The service cost the family between $7,000 and $8,000, and would have cost about $12,000 had they bought a coffin and a burial plot, Zoe Lang said.

It doesn’t bother her that she has no particular place to visit to mourn her mother.

“She is still with us,” Zoe Lang said. “I think she would be thrilled to know she is coming back as a flower or a tree with a beautiful view.”

More human composting businesses are opening as more states allow it. In addition to Washington and Colorado, it’s been legalized in Oregon, Vermont and California.

Washington has at least three such businesses — Recompose, Return Home and Earth, which promises a “carbon neutral alternative to cremation” and allows families to take a portion of the soil created from a body. It sends the rest to a land restoration project on the Olympic Peninsula.

Objections

Traditional Jewish burial forbids many common funeral practices that are also rejected by proponents of human composting.

A small box of soil made from human remains sits on a table at the Recompose funeral home in Seattle.

Jewish law, for example, prohibits embalming, a process that many who favor composting consider unnatural and polluting. And it shuns crypts, cement liners and other containers for the body, said Rabbi Avi Shafran, director of public affairs at Agudath Israel of America, the nation’s leading ultra-Orthodox umbrella group.

Cremation, which some environmentalists object to for the pollutants it produces, is also forbidden under Jewish law, which requires specific steps after a person dies that include the washing and quick burial of the body. In Orthodox tradition, cremation is a defilement.

But composting is similarly problematic, according to Shafran. “The idea of ‘utilizing’ a body as a growth medium is anathema to the honor due to a vessel that once held a human spirit,” he said.

Or as Rabbi Joseph Potasnik, executive vice president of the New York Board of Rabbis, put it: “Reverence for the dead through proper burial traditions has taken place throughout the generations.” He added: “The idea of grinding the bones is at odds with Jewish law.”

The Conservative movement, which lies between more traditional Orthodox Judaism and the more liberal Reform movement, has not taken a position on human composting, said Rabbi Jeremy Kalmanofsky, who leads Ansche Chesed, a Conservative synagogue in Manhattan. But he has studied the issue on its behalf and concluded that making a profit from human composting does not align with Jewish tradition.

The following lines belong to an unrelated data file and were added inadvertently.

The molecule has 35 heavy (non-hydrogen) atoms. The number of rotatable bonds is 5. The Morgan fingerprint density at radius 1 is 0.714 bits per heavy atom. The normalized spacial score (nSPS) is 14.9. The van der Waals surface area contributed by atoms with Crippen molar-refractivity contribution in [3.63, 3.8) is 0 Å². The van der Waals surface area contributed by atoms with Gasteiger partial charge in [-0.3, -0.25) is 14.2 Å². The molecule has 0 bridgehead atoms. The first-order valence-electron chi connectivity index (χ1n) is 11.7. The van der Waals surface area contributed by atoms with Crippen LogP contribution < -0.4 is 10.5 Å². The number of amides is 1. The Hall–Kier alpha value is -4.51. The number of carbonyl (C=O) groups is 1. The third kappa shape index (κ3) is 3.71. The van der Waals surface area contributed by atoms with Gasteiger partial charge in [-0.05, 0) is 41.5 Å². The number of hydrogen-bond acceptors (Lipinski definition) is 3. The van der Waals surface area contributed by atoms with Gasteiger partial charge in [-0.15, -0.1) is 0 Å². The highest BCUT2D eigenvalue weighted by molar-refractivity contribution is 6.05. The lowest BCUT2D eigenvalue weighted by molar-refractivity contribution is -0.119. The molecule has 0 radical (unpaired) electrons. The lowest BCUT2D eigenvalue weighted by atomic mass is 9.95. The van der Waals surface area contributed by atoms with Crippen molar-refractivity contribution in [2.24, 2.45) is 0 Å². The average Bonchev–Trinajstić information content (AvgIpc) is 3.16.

“There is a difference between returning [a body] to the Earth — which is the point — and using the soil for a business,” he said.

A tallit atop a vessel that contains the remains of a Jewish person at Return Home, a Washington state funeral home that specializes in human composting.

In general, he continued, dead bodies shouldn’t be used for tangible benefit, even if it’s not strictly commercial. That’s why, he said, “it’s dishonorable to eat fruits or pick flowers growing directly above graves, nourished partly by decomposing human flesh.”

The Union for Reform Judaism, the largest Jewish denomination in the U.S., had no comment on human composting.

Goldstein, the Washington state rabbi who has fielded inquiries about human composting, is a past president of the Reconstructionist Rabbinical Association, which he said not taken a position on it.

But even though he’s not an advocate, Goldstein said for some Jews, human composting dovetails nicely with their Jewish environmental values, which call them to be good stewards of the Earth. He advises other rabbis to be prepared for the conversation.

“I have to serve my people,” Goldstein said. “This is not an issue we can shy away from. It is reality and we have to deal with it.”

Coffin? Casket? Cremation?

— How to make your death more environmentally friendly

By and

We can all agree humans need to reduce their impact on the environment. And while most of us think of this in terms of daily activities – such as eating less meat, or being water-wise – this responsibility actually extends beyond life and into death.

The global population is closing on eight billion, and the amount of land available for human burial is running out, especially in small and densely populated countries.

To minimise environmental impact, human bodies should return to nature as quickly as possible. But the rate of decay in some of the most common traditional disposal methods is very slow. It can take several decades for a body to decompose.